Charles faces scrutiny: Commons starts inquiry into royal meddling

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Prince Charles faces Commons inquiry into political influence
Prince Charles faces Commons inquiry into political influence

Prince Charles was in the uncomfortable position of facing a Commons inquiry into his political influence today, after a committee of MPs decided to investigate his meetings with ministers.

The Commons' political and constitutional reform committee will look into reports that the prince held 36 meetings with ministers since the coalition came to power.

"Official meetings, sometimes instigated by ministers, are important to the prince in his role as heir to the throne and ministers from successive governments have found that he brings important insights, perspectives and knowledge built over 40 years of experience," a spokesman for the prince said.

Neither Clarence House nor Whitehall will reveal what was said at Charles' meetings with ministers, but it appears he has met with David Cameron seven times since 2010.

He met four separate ministers in the Department for Communities and Local Government and held six meetings with ministers in the Department of Energy and Climate Change.

The choice of departments seems to tally with the prince's interests, including horticulture, homeopathy and opposition to modern architecture.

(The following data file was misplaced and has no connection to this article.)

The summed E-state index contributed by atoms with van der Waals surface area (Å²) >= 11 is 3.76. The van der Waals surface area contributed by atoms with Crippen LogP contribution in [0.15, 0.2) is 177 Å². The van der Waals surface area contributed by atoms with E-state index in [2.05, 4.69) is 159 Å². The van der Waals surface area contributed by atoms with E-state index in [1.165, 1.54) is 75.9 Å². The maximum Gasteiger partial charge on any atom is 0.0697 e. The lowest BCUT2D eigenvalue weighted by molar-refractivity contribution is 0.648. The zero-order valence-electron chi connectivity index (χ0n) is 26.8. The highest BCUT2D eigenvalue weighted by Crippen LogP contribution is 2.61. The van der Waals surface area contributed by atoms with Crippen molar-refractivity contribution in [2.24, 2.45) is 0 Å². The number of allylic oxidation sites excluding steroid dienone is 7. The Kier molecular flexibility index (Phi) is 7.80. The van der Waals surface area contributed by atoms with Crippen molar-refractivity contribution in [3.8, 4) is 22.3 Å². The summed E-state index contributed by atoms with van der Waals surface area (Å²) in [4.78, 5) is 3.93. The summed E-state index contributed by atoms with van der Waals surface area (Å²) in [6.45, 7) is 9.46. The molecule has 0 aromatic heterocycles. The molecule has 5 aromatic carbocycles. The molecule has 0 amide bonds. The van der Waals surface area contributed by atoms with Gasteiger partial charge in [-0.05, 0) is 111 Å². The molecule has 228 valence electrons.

The committee of MPs – which includes historian Tristram Hunt – will examine the role of the 'royal veto', a mechanism which allows him to challenge any law that affects his private interests. A similar law exists for the Queen.

"In modern times, neither the Queen nor the Prince of Wales has refused to consent to any bill affecting Crown, Duchy of Lancaster or Duchy of Cornwall interests, unless advised to do so by ministers," the palace said.

"In matters of legislation, the Queen always acts on the advice of the government. Every instance of the Queen and the prince's consent having been sought and given to legislation is a matter of public record."

Graham Smith, chief executive of Republic, said it was revealing that the prince had not once met with the chancellor.

"He is only meeting ministers relevant to his political interests," he said.

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